This recipe was the result of being held prisoner by snow and ice with my two children for five days. (We made three cakes that week.) The cake batter is based on a recipe from my trusty 1964 Joy of Cooking. The oranges, cardamom, and upside-downness were my idea. Orange blossom water is the perfect accent for the oranges and cardamom. Sweet and floral, but not aggressively so. This cake is the warm sun in January. —Southern Fried Curry
Grease a ten-inch cake pan. (Don't use a pan with removable sides: It will leak hot sugary butter all over your oven, and smoke you out of your home. Yes, I learned this the hard way.)
Melt the butter in a small saucepan on medium heat, then add the brown sugar and stir for a few minutes until the brown sugar is completely combined and melted.
Remove the pan from the heat, and add the orange blossom water. Set aside.
Drain the mandarin oranges of their liquid and, starting in the center, arrange the orange slices in a circular pattern on the bottom of the cake pan.
Pour the butter/brown sugar mixture over the orange slices and gently spread it evenly over the bottom of the pan, taking care not to disturb the orange slices.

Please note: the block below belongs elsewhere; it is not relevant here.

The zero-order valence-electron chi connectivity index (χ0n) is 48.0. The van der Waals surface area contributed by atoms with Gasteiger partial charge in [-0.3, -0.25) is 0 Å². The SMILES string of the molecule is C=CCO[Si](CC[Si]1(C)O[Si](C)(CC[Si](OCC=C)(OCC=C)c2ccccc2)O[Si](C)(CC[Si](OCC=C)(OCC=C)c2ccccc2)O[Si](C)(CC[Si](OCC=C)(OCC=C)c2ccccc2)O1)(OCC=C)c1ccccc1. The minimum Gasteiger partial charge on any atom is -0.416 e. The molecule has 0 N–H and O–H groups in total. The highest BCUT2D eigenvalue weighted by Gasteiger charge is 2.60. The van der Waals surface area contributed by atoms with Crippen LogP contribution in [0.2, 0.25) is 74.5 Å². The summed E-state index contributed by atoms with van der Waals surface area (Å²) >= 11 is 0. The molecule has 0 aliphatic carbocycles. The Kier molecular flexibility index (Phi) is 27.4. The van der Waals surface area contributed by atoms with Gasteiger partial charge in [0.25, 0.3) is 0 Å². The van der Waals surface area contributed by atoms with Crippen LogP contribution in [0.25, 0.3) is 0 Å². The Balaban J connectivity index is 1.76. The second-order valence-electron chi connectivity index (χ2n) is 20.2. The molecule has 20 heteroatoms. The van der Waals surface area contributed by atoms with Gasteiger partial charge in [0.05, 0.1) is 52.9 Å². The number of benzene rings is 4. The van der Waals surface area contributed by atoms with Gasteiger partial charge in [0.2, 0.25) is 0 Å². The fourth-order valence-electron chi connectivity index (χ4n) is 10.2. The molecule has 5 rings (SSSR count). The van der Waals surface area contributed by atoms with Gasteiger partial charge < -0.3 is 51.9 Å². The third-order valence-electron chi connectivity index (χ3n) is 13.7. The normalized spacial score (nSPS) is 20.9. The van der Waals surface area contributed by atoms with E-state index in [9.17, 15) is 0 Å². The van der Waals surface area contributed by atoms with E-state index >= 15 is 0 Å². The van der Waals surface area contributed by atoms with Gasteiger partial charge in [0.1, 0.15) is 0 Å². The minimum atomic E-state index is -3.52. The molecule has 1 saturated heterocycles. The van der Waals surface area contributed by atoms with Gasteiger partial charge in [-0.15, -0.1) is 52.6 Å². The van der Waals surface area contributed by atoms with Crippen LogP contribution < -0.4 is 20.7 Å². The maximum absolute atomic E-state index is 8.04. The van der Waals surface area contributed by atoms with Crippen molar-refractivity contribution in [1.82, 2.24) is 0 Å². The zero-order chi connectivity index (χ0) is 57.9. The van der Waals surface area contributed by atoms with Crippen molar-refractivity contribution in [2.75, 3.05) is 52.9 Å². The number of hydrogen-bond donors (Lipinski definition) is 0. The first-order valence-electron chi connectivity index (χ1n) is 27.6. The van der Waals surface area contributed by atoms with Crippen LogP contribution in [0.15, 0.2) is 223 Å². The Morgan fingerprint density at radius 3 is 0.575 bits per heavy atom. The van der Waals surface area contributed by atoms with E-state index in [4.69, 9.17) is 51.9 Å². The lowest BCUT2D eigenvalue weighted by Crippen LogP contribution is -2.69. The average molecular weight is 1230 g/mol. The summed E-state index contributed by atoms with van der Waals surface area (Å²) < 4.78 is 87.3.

The cake batter
Preheat the oven to 350 degrees.
In a large bowl mix together the flour, brown sugar, and cardamom. Then add the butter, eggs, milk, salt, baking powder, and vanilla, and mix thoroughly.
Pour the batter over the orange slices, and gently spread it evenly over the entire cake pan.
Bake in the middle of the oven for 45 minutes or until the cake is done in the center.
Let the cake cool for a few minutes, then with a table knife loosen the sides from the pan if necessary.
Then place a plate under the bottom of the cake pan. Place another plate on top of the cake pan. Carefully flip the cake upside down while holding it between the two plates. Lift the plate that is now on top off the cake. Then lift up the upside down cake pan. The pan should slide off easily, and the oranges should now be on top of the cake.
Serve with whipped cream or vanilla ice cream. Or eat it for breakfast with your morning coffee.